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I’ll agree that the days of reckoning for New York, Illinois, etc., are drawing inexorably closer. It’s going to be ugly.

I don’t see Washington coming to anyone’s rescue, either. Anybody here remember New York City’s financial crisis of the 1970s, when they went to Washington looking for a bailout? (And the famous New York Post headline, “(President) Ford to City: Drop Dead”.)
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Re: Cuomo: "Tax the rich. We did that. God forbid the rich leave." [GreenPlease] [ In reply to ]
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I remember overhearing a guy at a bookstore in Sunnyvale, CA around 1991. I guess he was one of those prepper guys. He said was waiting for the economic collapse. He was selling all his stuff and building a bunker. He gave all kinds of reasons, high taxes, bad government, illegal immigrants, etc.

Think about this, we were at the dawn of one of the greatest financial booms in world history and this guy was waiting for the economic downfall of society.
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Re: Cuomo: "Tax the rich. We did that. God forbid the rich leave." [Jim @ LOTO, MO] [ In reply to ]
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Serious question: all of you guys who are currently whacking off at the thought of DEM cities and states having financial difficulties. What is your opinion on the spending habits of your current GOP leader?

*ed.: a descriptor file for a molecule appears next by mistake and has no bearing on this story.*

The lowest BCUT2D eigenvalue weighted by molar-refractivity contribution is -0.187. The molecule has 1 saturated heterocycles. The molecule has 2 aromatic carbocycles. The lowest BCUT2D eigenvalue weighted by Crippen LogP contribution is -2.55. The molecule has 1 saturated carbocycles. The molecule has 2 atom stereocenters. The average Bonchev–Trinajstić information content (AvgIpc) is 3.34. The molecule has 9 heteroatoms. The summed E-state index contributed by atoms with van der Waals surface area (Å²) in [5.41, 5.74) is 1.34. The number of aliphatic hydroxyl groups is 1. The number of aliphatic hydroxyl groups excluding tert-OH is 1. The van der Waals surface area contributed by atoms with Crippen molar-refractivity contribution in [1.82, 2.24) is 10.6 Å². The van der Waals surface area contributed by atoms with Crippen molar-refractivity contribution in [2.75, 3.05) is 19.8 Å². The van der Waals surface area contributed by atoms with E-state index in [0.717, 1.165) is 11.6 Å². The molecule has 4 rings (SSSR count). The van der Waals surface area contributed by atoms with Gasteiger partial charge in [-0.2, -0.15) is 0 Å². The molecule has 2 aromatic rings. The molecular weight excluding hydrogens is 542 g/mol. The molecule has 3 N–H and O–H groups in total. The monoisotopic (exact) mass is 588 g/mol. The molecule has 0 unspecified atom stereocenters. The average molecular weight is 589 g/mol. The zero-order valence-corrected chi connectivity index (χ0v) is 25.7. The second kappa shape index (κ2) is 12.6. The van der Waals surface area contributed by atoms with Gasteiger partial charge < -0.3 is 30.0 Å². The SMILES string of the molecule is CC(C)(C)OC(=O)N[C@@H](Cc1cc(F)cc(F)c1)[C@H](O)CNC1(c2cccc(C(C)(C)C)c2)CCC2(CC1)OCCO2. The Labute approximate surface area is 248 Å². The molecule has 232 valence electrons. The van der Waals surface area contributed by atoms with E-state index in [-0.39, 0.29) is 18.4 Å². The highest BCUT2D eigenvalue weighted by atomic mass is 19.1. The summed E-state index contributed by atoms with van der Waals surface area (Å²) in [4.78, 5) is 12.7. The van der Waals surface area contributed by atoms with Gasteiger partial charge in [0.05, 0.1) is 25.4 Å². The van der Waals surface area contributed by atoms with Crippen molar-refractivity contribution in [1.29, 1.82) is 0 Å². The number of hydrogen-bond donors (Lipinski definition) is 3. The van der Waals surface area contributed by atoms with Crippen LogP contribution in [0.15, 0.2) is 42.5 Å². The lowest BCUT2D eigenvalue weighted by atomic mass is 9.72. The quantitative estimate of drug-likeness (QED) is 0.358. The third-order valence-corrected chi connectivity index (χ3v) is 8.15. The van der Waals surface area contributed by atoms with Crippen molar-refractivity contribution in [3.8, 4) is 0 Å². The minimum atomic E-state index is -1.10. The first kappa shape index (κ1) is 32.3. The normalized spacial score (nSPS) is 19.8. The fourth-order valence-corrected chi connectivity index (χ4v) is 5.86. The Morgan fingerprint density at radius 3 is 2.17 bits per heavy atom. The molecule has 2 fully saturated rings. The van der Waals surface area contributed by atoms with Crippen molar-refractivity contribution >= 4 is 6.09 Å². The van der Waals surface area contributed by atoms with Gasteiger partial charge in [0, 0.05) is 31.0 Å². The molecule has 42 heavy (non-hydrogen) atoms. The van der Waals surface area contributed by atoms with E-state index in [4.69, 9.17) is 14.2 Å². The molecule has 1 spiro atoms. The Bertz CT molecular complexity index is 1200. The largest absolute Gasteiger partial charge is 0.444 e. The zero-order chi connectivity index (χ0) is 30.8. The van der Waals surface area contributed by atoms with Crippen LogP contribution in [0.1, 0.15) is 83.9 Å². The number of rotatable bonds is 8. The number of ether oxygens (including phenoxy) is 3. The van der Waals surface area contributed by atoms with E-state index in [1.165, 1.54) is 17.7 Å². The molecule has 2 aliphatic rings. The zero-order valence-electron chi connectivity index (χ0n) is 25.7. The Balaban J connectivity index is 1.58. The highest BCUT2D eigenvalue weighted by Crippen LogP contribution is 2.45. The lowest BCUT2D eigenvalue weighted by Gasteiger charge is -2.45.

Shirley this is unsustainable. Shirley he doesn't give a shit because it will be someone else' problem. And yes, I am aware of the wild spending spree that BUT BUT BUT OBAMA!!! went on during his Presidency. But the spending has continued unabated with the Party of Fiscal Responsibility at the helm.

What say you?

How does Danny Hart sit down with balls that big?
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Re: Cuomo: "Tax the rich. We did that. God forbid the rich leave." [JD21] [ In reply to ]
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JD21 wrote:
CAs ‘surplus ‘ will be needed for unfunded pension obligations that are growing.

Do you really have a surplus if you didn't pay all of your costs?
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Re: Cuomo: "Tax the rich. We did that. God forbid the rich leave." [GreenPlease] [ In reply to ]